Wednesday, 16 July 2014

Mooncalf Economics Ltd

Here's a dilly of a press release issued yesterday by the Department for Business Innovation and Skills jointly with Companies House:

Free Companies House data to boost UK economy

Companies House is to make all of its digital data available free of charge.

... As a result, it will be easier for businesses and members of the public to research and scrutinise the activities and ownership of companies and connected individuals ...

It will also open up opportunities for entrepreneurs to come up with innovative ways of using the information ...

Business Secretary Vince Cable said: "The government firmly believes that the best way to maximise the value to the UK economy of the information which Companies House holds, is for it to be available as open data. By making its data freely available and free of charge, Companies House is making the UK a more transparent, efficient and effective place to do business" ...

Minister for the Cabinet Office Francis Maude said: "The UK is an international leader in open data because it sharpens accountability, exposes waste and informs choice over public services. It is also the raw material of our age, providing opportunities for entrepreneurs to create new data-led businesses and fuel growth as part of this government’s long-term economic plan" ...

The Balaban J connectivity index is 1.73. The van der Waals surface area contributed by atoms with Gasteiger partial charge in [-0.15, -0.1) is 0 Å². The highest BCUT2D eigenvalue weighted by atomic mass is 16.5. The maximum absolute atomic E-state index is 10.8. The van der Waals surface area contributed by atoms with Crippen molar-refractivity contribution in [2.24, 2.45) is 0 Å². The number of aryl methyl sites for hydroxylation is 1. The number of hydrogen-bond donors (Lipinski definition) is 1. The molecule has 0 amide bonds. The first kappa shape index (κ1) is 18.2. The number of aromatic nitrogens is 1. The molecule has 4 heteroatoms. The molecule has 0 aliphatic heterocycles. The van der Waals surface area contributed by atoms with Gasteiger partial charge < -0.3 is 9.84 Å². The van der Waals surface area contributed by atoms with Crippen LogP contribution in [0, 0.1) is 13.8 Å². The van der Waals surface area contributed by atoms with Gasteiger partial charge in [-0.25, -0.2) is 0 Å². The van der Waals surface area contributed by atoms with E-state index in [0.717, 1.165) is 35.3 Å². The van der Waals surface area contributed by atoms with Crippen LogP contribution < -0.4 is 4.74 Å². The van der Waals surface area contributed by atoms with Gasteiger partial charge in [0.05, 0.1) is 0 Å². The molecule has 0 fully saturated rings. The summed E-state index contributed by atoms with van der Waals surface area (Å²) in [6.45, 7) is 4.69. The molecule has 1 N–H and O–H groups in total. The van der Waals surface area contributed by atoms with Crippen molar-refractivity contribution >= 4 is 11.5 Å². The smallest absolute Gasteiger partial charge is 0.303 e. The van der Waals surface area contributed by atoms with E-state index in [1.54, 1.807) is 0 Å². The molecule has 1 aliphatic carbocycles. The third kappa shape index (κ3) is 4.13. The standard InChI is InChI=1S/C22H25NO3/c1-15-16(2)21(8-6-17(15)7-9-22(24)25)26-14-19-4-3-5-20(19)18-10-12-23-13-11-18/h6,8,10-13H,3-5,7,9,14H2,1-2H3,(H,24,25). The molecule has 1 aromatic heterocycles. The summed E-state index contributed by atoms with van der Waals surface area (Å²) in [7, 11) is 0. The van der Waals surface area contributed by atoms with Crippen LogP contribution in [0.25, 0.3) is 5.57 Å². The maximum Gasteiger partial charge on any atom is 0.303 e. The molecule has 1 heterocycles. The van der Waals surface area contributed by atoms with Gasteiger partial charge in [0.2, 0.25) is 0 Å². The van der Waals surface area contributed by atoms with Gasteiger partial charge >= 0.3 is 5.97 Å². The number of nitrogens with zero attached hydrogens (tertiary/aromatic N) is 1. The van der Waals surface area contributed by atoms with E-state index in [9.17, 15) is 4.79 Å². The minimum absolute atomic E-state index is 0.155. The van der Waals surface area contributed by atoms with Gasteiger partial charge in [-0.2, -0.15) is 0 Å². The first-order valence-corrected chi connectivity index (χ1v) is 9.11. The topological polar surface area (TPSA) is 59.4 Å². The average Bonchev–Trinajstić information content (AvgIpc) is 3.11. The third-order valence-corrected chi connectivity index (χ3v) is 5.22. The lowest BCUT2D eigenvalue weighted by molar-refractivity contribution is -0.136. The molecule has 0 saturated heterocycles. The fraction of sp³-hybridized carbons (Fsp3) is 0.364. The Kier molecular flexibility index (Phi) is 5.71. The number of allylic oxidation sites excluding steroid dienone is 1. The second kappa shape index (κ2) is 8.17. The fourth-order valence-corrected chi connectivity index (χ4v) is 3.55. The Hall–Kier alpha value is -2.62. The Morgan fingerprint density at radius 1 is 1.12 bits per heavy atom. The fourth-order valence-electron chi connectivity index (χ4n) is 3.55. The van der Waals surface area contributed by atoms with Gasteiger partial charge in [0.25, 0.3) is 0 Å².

Saturday, 5 July 2014

GDS's agile business plan

The Government Digital Service (GDS) released its business plan yesterday for the period April 2014 to March 2015.

"GOV.UK has been live since early 2012, and gets over 1.5 million visits per day, saving at least £50 million per year", they tell us.

But that's not all. In addition "We’ll deliver at least £700 million in efficiency savings and improve user experience by ...".

Further, looking at eight central government departments, "we estimate that by digitising all transactional services we could save £1.4 billion every year".

These are attractive numbers. They haven't been audited. But they're undoubtedly attractive.

You may think you've heard some of them before.

Wednesday, 2 July 2014

RIP IDA – "we're building trust by being open"

No need to say it, it goes without saying, it should be obvious to all but, just in case it isn't obvious to all, IDA is dead.

IDA is the Cabinet Office Identity Assurance programme. And it's dead.

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"This week a small group of people became the first users to sign in to a government service using identity assurance". That's what Steve Wreyford of GDS said. The best part of five months ago. 11 February 2014, Identity assurance goes into intensive care beta.

The beta test was a private affair. Close family only. GDS (the Government Digital Service), with just HMRC (Her Majesty's Revenue and Customs) and DVLA (the Driver & Vehicle Licensing Agency) in attendance.

GDS turned up at a funeral for conference on the mooncalf economics of identity on 9 June 2014 where they tried to attract new investors, for all the world as though IDA was still alive. The book was dutifully talked up by GDS's brokers, OIX (the Open Identity Exchange) and KPMG. They even got Francis "JFDI" Maude to say:
Rt Hon Francis Maude MP is the Cabinet Office minister and, as such, the political boss of GDS. Despite all this openness, sunlight and transparency, GDS's trusting public had still not seen IDA for themselves. Ever.